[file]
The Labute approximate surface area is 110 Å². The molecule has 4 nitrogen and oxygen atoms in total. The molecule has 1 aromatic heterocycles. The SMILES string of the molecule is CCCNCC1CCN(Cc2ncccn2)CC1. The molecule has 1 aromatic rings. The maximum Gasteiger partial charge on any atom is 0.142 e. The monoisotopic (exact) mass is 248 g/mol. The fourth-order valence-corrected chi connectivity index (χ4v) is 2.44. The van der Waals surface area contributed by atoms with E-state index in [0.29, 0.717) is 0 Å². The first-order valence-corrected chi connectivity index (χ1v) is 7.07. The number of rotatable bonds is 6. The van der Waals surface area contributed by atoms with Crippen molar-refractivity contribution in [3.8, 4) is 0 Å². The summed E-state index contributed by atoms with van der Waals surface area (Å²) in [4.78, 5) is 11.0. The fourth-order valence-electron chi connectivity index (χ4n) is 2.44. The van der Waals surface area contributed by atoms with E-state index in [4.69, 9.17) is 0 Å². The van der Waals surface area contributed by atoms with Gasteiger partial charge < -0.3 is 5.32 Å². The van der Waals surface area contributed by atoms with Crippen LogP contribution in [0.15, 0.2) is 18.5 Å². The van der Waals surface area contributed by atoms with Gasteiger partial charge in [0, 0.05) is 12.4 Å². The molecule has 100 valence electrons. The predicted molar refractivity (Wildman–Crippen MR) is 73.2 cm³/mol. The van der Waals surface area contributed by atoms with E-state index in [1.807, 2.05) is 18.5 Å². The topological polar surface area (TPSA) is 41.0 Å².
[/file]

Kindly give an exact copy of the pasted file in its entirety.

The Labute approximate surface area is 110 Å². The molecule has 4 nitrogen and oxygen atoms in total. The molecule has 1 aromatic heterocycles. The SMILES string of the molecule is CCCNCC1CCN(Cc2ncccn2)CC1. The molecule has 1 aromatic rings. The maximum Gasteiger partial charge on any atom is 0.142 e. The monoisotopic (exact) mass is 248 g/mol. The fourth-order valence-corrected chi connectivity index (χ4v) is 2.44. The van der Waals surface area contributed by atoms with E-state index in [0.29, 0.717) is 0 Å². The first-order valence-corrected chi connectivity index (χ1v) is 7.07. The number of rotatable bonds is 6. The van der Waals surface area contributed by atoms with Crippen molar-refractivity contribution in [3.8, 4) is 0 Å². The summed E-state index contributed by atoms with van der Waals surface area (Å²) in [4.78, 5) is 11.0. The fourth-order valence-electron chi connectivity index (χ4n) is 2.44. The van der Waals surface area contributed by atoms with E-state index in [4.69, 9.17) is 0 Å². The van der Waals surface area contributed by atoms with Gasteiger partial charge < -0.3 is 5.32 Å². The van der Waals surface area contributed by atoms with Crippen LogP contribution in [0.15, 0.2) is 18.5 Å². The van der Waals surface area contributed by atoms with Gasteiger partial charge in [0, 0.05) is 12.4 Å². The molecule has 100 valence electrons. The predicted molar refractivity (Wildman–Crippen MR) is 73.2 cm³/mol. The van der Waals surface area contributed by atoms with E-state index in [1.807, 2.05) is 18.5 Å². The topological polar surface area (TPSA) is 41.0 Å².